A bus carrying Hindu devotees was attacked, killing ten people, including a child The damaged bus after attack by suspected terrorists, in Reasi district of Jammu and Kashmir, India on June 9, 2024. © X/TheYouthPlus

Ten Indians lost their lives and 33 others sustained injuries on Sunday evening when terrorists opened fire on a bus carrying Hindu pilgrims returning from the Shiv Khori temple in the Jammu and Kashmir region bordering Pakistan.

The indiscriminate shooting caused the driver to lose control, resulting in the bus plunging into a deep gorge.

Local media reported, citing Reasi Senior Superintendent of Police Mohita Sharma, that the passengers were from other parts of India, and they have yet to be identified. Rescue works were carried out on Sunday evening with the assistance of people present at the site of the incident. The injured pilgrims were rushed to hospitals in regional centers for treatment.

The attack occurred just as Indian Prime Minister Narendra Modi and 71 ministers were taking the oaths of office at a ceremony in New Delhi. After it concluded, Modi, along with President Droupadi Murmu, Home Minister Amit Shah, and leaders of key political parties, condemned the attack.

Jammu and Kashmir Lieutenant Governor Manoj Sinha said the prime minister directed him to continuously monitor the situation and ensure all possible aid to the affected families.

Security has been strengthened in the area, India Today reported, citing official sources. The National Investigation Agency has been tasked with probing the attack. A joint operation headquarters comprising the police, army, and the Central Reserve Police Force was established at the site to launch an operation to apprehend the attackers.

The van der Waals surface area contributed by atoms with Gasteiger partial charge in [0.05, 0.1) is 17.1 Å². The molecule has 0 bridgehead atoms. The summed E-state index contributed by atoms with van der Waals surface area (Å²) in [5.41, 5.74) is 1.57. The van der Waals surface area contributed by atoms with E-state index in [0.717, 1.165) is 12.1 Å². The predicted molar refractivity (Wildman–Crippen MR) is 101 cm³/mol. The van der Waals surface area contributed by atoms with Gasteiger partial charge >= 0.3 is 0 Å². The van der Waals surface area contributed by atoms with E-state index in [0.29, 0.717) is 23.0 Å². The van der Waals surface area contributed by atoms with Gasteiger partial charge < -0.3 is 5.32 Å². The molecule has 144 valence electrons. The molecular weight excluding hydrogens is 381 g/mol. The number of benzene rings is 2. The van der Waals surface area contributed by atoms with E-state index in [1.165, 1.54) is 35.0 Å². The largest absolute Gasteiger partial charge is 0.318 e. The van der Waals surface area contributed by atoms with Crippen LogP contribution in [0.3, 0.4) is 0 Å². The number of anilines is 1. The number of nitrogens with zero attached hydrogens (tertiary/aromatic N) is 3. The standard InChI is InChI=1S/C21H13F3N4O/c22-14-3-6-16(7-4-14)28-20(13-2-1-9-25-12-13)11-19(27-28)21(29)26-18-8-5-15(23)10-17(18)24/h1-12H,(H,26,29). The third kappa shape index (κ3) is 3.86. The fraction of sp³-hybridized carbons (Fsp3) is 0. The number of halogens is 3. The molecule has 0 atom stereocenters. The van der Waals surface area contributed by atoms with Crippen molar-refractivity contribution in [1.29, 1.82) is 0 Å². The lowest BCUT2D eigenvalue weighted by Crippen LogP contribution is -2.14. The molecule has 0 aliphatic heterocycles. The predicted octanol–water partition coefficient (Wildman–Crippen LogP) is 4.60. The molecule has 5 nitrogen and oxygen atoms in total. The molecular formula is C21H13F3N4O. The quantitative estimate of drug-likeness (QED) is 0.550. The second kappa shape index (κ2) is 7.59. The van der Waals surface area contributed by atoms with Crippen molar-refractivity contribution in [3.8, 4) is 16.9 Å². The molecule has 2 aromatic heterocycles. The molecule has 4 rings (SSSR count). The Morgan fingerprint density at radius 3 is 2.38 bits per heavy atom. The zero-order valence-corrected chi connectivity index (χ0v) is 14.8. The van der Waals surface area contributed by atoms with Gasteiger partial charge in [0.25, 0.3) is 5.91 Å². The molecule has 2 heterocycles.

Sunday’s attack was a grim reminder of a similar incident that unfolded on July 10, 2017, when a bus transporting pilgrims from the state of Gujarat came under heavy gunfire in Jammu and Kashmir. The driver managed to save 52 passengers, though seven pilgrims were killed and 19 were wounded.

While the security situation has improved overall in Jammu and Kashmir, a Muslim-majority region which has been disputed between India and Pakistan since the end of British colonial rule in 1947, in the past few years, combatting terrorism in the region has been a key priority for New Delhi.

“There is a significant improvement in the overall security situation in J&K. Terrorists don’t hide in houses, they take shelter in caves, forests, and have very, very limited people supporting them. We will deal with it effectively. A strategy has been devised and can’t be discussed in public,” Jammu and Kashmir Director General of Police R.R. Swain said last year, addressing the media. The military and security forces are constantly conducting operations to identify and drive out terrorists hiding in the forested areas.

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